Paul is a tribal member of Te Runanganui o Ngāti Awa, Whakatane and tribal consultant of Te Runanganui o Te Ika Whenua that covers Kaingaroa, Murupara, Waiohau, Te Whaiti and Minginui. He has been a company executive/director, research consultant, and principal of the Paparangi Consultancy Ltd. He has managed Sec. 438 Trusts, Māori Incorporations, Māori Trust Boards and Māori Companies. Paul has been Waiariki District Māori Council chair and is a recognised kaikōrero (orator) on the marae. He has Tohunga status in education and is a leading authority in bicultural development that is founded in the Treaty of Waitangi. He has a strong interest in seeking justice for all people: Tangata Whenua, Tauiwi and Manuhiri. As a descendant of Wairaka, he is schooled in the Māori feminine philosophy. Paul has written non-fiction articles published in New Zealand and has also had an article published in a Canadian educational magazine.

Paul was made an Officer of the New Zealand Order of Merit for Services to Māori in 2019.

Biographical sources

  • Correspondence and phone conversation with Paul, 10 and 19 July 1998.
  • Paul, Cletus. "Tribalism & Education." New Zealand Monthly Review 321 (Nov./Dec.1989): 4-5.
  • "Māori Control Is Essential."Tu Tangata 33 (1986/87): 11.


  • "Waiariki Māori Wardens Conference - February 25 & 26 1984: Opening Address." Māori Wardens News: The official publication of the N.Z. Māori Warden’s Association 5.1 (May 1984): 61+.
  • "Cultural strategies for retaining Fisheries, Forestries and Land." Canadian Journal of Native Education 14.3 (1987). No further details.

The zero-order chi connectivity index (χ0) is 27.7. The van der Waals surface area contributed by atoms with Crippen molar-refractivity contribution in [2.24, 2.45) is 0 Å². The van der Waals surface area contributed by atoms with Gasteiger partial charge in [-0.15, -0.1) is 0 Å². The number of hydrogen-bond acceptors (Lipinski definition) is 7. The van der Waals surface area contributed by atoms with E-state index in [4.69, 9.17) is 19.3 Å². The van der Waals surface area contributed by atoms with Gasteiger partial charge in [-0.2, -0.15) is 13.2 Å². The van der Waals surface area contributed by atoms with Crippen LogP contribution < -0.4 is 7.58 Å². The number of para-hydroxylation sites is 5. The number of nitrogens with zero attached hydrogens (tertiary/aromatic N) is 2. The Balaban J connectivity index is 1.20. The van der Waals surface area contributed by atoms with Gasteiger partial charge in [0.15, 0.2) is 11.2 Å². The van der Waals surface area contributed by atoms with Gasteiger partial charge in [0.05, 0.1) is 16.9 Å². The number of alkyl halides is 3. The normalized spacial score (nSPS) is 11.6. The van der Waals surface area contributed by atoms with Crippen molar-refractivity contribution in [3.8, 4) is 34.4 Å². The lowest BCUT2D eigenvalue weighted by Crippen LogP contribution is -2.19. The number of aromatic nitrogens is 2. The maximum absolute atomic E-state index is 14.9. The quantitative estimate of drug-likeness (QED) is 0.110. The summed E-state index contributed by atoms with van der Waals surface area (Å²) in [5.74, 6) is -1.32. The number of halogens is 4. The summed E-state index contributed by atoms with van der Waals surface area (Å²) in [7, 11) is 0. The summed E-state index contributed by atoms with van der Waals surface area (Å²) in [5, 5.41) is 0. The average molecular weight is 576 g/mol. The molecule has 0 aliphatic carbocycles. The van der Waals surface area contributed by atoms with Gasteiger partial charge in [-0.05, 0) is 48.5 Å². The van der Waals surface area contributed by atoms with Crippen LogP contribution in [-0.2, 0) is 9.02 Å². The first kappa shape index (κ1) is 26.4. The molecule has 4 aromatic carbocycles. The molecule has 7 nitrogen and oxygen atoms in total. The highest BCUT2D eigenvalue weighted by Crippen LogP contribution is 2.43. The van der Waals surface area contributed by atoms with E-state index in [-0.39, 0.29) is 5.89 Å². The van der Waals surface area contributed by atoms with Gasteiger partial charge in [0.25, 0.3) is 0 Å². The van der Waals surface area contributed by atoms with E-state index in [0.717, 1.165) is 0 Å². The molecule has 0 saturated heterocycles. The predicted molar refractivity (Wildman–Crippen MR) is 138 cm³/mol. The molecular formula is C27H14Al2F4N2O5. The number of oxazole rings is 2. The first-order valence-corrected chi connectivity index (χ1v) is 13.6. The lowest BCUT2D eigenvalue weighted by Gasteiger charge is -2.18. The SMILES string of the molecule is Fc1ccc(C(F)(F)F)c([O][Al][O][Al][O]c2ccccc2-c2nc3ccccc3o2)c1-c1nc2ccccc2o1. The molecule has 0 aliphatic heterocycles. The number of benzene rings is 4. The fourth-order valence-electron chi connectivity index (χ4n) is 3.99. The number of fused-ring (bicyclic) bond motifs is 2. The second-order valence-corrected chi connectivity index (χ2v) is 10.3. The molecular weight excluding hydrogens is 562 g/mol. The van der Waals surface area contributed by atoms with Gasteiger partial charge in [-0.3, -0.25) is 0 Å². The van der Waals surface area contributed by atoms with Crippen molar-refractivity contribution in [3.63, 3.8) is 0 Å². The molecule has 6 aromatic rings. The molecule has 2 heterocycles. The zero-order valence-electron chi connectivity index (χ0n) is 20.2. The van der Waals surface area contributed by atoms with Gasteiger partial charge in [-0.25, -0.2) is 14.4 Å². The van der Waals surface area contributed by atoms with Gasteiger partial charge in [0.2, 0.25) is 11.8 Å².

• "Tribalism & Education." New Zealand Monthly Review 321 (Nov./Dec. 1989): 4-5. Rpt. in PPTA Journal 1 (1990): 6-8.
  • A discourse in which Paul defines issues of Māori identity using the language of tribe or nation and re-examines the relationship between tangata whenua and tauiwi. Paul states that the ‘continuity of consciousness’ with its origins in Māori ‘memories of thousands of years of existence in the Pacific’ has to be rebuilt into education. Paul distinguishes between the different views of education held by tangata whenua and tauiwi. He asserts that ‘[t]he myth being created by the Tauiwi Treaty partner of harmonious co-existence MUST be debunked both locally and internationally. All people of Aotearoa have to ask themselves. ‘Do I live a life of deceit? Or do I act honourably with reasonable and good faith towards my Treaty partner.’ And Paul concludes that ‘what is good for the Tangata Whenua will be doubly better for the whole of Aotearoa.’ This article was presented as a public lecture in September 1989 and was adapted from the keynote lecture Paul gave at Waikato University in September of 1989.
  • "The Māori Scientific Body of Knowledge." Science of the Pacific Island Peoples. V. IV. Ed. John Morrison, Paul Geraghty, Linda Crowl. Fiji: Institute of Pacific Studies, 1994. 167-172.


  • Scott, Sue. "Māori Leader Opposes Sale Of NZ Land." Evening Post 18 Jan 1990: 13.
  • "Māori Control Is Essential." Tu Tangata 33 (Dec 86/Jan 87): 11.
  • This article summarises Paul’s views on Māori radio. Paul argues that ‘[a] successful Māori system of broadcasting...could best be worked out in consultation with the Māori people who have experience in the media.’ Also included are the goals of Mana Māori Media.